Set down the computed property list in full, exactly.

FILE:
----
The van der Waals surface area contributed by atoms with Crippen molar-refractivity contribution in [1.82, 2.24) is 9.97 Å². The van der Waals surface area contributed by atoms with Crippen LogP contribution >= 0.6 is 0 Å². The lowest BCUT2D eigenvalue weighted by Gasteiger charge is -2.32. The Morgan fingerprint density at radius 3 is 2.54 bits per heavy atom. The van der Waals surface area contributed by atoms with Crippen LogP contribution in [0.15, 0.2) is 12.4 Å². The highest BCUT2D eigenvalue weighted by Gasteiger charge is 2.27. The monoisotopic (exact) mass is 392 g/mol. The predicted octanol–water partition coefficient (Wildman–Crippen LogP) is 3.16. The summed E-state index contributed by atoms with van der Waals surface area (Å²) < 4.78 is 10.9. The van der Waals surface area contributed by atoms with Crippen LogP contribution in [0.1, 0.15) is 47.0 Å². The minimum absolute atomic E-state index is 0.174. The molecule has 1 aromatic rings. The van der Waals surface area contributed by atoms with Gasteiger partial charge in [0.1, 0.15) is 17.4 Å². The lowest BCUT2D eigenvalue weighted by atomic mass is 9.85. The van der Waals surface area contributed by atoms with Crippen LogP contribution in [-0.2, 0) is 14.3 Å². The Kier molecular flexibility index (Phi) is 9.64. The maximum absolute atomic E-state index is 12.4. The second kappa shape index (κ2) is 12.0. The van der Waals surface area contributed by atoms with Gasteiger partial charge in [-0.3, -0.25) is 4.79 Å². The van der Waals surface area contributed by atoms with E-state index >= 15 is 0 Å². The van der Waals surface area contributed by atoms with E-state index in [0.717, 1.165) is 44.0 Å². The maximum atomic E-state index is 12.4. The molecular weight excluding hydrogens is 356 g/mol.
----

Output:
The van der Waals surface area contributed by atoms with Crippen molar-refractivity contribution in [1.82, 2.24) is 9.97 Å². The van der Waals surface area contributed by atoms with Crippen LogP contribution >= 0.6 is 0 Å². The lowest BCUT2D eigenvalue weighted by Gasteiger charge is -2.32. The Morgan fingerprint density at radius 3 is 2.54 bits per heavy atom. The van der Waals surface area contributed by atoms with Crippen LogP contribution in [0.15, 0.2) is 12.4 Å². The highest BCUT2D eigenvalue weighted by Gasteiger charge is 2.27. The monoisotopic (exact) mass is 392 g/mol. The predicted octanol–water partition coefficient (Wildman–Crippen LogP) is 3.16. The summed E-state index contributed by atoms with van der Waals surface area (Å²) < 4.78 is 10.9. The van der Waals surface area contributed by atoms with Crippen LogP contribution in [0.1, 0.15) is 47.0 Å². The minimum absolute atomic E-state index is 0.174. The molecule has 1 aromatic rings. The van der Waals surface area contributed by atoms with Gasteiger partial charge in [0.1, 0.15) is 17.4 Å². The lowest BCUT2D eigenvalue weighted by atomic mass is 9.85. The van der Waals surface area contributed by atoms with Crippen LogP contribution in [-0.2, 0) is 14.3 Å². The Kier molecular flexibility index (Phi) is 9.64. The maximum absolute atomic E-state index is 12.4. The second kappa shape index (κ2) is 12.0. The van der Waals surface area contributed by atoms with Gasteiger partial charge in [-0.3, -0.25) is 4.79 Å². The van der Waals surface area contributed by atoms with E-state index >= 15 is 0 Å². The van der Waals surface area contributed by atoms with E-state index in [0.717, 1.165) is 44.0 Å². The maximum atomic E-state index is 12.4. The molecular weight excluding hydrogens is 356 g/mol.